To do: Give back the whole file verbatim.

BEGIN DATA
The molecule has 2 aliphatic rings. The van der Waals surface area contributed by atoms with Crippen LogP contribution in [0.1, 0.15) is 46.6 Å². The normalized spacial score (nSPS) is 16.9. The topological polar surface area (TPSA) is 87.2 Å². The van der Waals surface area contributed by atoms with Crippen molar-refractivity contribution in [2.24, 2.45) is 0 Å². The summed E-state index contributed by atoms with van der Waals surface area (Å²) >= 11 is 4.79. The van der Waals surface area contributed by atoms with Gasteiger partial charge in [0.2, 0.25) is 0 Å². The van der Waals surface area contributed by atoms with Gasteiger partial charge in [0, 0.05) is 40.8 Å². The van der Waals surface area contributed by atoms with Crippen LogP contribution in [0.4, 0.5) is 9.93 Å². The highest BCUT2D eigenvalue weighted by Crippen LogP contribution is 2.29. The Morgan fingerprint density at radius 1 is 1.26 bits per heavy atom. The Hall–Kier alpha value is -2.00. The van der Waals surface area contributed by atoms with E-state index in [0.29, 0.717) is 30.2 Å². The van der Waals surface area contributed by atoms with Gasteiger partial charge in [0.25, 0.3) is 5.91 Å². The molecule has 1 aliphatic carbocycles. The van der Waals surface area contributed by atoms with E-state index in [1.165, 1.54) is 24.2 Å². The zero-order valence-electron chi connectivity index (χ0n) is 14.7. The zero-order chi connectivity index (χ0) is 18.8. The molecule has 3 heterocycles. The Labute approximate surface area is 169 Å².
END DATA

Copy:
The molecule has 2 aliphatic rings. The van der Waals surface area contributed by atoms with Crippen LogP contribution in [0.1, 0.15) is 46.6 Å². The normalized spacial score (nSPS) is 16.9. The topological polar surface area (TPSA) is 87.2 Å². The van der Waals surface area contributed by atoms with Crippen molar-refractivity contribution in [2.24, 2.45) is 0 Å². The summed E-state index contributed by atoms with van der Waals surface area (Å²) >= 11 is 4.79. The van der Waals surface area contributed by atoms with Gasteiger partial charge in [0.2, 0.25) is 0 Å². The van der Waals surface area contributed by atoms with Gasteiger partial charge in [0, 0.05) is 40.8 Å². The van der Waals surface area contributed by atoms with Crippen LogP contribution in [0.4, 0.5) is 9.93 Å². The highest BCUT2D eigenvalue weighted by Crippen LogP contribution is 2.29. The Morgan fingerprint density at radius 1 is 1.26 bits per heavy atom. The Hall–Kier alpha value is -2.00. The van der Waals surface area contributed by atoms with E-state index in [0.29, 0.717) is 30.2 Å². The van der Waals surface area contributed by atoms with Gasteiger partial charge in [0.25, 0.3) is 5.91 Å². The molecule has 1 aliphatic carbocycles. The van der Waals surface area contributed by atoms with E-state index in [1.165, 1.54) is 24.2 Å². The zero-order valence-electron chi connectivity index (χ0n) is 14.7. The zero-order chi connectivity index (χ0) is 18.8. The molecule has 3 heterocycles. The Labute approximate surface area is 169 Å².